“A human being is a part of this whole, called by us ‘Universe’, a part limited in time and space. He experiences himself, his thoughts and feelings as something separated from the rest — a kind of optical delusion of consciousness. This delusion is a kind of prison for us, restricting us to our personal desires and to apportion for a few persons nearest to us. Our task must be to free ourselves from this prison by widening our circle of compassion to embrace all living creatures and the whole of nature in its beauty.” — Albert Einstein

So today’s work is an ‘optical delusion’ if you will- three doors, in the primary colors from which all other colors are comprised, without doorknobs. Sometimes it’s not so easy to alter pre-defined concepts of reality by just grabbing and turning a handle. Sometimes you have to figure out another way altogether.

Thus ends my tree-hugging “whoa man” mind-expansion post. Happy Friday, everyone!

*P.S. I know you haven’t seen any portraits, figurative work, still life pieces or a few other styles from me in this project yet, but don’t worry! It’s all on the horizon. I may be two months in, but I’ve got 10 left to go. There’s plenty of time.

Day 56

I am TRYing, but I still don’t understand the fascination with pastels. They are pretty much blunt edged, they get all smeary into other colors.. every time I use them, I feel like I’ve been handed a box of crayons. Actually, crayons are sharper. They come WITH a sharpener built-in. And I once made this totally badass drawing of a red bar candle with nothing but red crayon (yep, for the children’s menus), a ballpoint pen and a sharpie (and yep, I was totally doing that sketch at work).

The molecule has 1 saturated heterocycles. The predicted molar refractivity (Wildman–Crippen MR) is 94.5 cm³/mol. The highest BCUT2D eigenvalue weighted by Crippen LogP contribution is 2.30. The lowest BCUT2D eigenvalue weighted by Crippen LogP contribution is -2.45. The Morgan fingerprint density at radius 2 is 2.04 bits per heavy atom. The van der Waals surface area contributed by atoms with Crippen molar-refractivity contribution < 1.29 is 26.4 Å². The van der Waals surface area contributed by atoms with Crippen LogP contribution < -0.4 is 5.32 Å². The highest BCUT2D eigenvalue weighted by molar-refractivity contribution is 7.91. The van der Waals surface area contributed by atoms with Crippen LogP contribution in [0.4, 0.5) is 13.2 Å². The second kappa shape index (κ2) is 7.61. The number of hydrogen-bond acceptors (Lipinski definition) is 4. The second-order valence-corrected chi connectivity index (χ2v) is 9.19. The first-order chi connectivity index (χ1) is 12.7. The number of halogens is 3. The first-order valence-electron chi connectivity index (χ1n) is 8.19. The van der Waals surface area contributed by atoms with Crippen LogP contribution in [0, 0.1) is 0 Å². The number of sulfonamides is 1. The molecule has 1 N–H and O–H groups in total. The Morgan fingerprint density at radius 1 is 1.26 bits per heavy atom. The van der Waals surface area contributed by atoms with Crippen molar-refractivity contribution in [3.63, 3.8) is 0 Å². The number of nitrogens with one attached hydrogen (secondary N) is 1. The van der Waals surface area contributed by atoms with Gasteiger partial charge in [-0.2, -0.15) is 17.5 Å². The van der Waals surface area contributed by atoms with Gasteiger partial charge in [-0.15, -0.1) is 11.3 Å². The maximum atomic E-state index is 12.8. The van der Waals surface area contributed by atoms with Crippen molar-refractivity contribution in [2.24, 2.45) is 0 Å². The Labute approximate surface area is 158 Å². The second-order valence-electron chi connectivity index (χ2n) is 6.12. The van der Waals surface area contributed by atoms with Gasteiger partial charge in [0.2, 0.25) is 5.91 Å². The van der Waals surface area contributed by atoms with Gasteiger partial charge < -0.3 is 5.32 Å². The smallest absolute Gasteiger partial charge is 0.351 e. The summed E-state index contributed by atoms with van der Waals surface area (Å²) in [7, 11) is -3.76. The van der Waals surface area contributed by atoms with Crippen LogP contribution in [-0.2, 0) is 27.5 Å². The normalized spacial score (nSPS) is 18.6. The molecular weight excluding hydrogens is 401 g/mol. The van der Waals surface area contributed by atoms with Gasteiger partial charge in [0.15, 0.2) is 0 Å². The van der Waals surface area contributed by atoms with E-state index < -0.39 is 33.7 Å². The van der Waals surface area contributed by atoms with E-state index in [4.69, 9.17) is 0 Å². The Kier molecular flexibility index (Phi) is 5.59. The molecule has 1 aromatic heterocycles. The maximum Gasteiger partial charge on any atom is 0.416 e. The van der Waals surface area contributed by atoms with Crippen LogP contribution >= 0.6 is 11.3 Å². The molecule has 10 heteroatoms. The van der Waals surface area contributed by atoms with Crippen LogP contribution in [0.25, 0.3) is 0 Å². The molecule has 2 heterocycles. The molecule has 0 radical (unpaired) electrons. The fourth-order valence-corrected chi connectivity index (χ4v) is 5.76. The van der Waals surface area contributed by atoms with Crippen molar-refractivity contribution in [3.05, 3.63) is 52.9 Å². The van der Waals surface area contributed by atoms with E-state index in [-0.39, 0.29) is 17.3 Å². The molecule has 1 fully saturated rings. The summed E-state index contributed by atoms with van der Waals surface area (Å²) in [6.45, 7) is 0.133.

So, in this artist’s rendition of Roshambo (rock-paper-scissors), charcoal beats crayons, crayons beat pastels, and pastels beat.. I don’t know, pricking my finger and drawing in my own blood. Alright, I guess that wasn’t a very successful comparison. I am still sick, so I’m going to blame it on that. ANYWAY..

Today’s piece was inspired by an aerial shot of New York at dusk when it starts going into all blues. I was watching Cash Cab, this great trivia game show where taxi passengers in NY get to answer questions for money. And this awesome picture came on with all these fabulous Yves Klein-esque blues, so I paused the TV to sketch it, but it was live, not recorded, so the Langoliers were coming to eat it up and I had to draw it in real fast. I thought pastels would be appropriately haphazard as a medium, and here we are.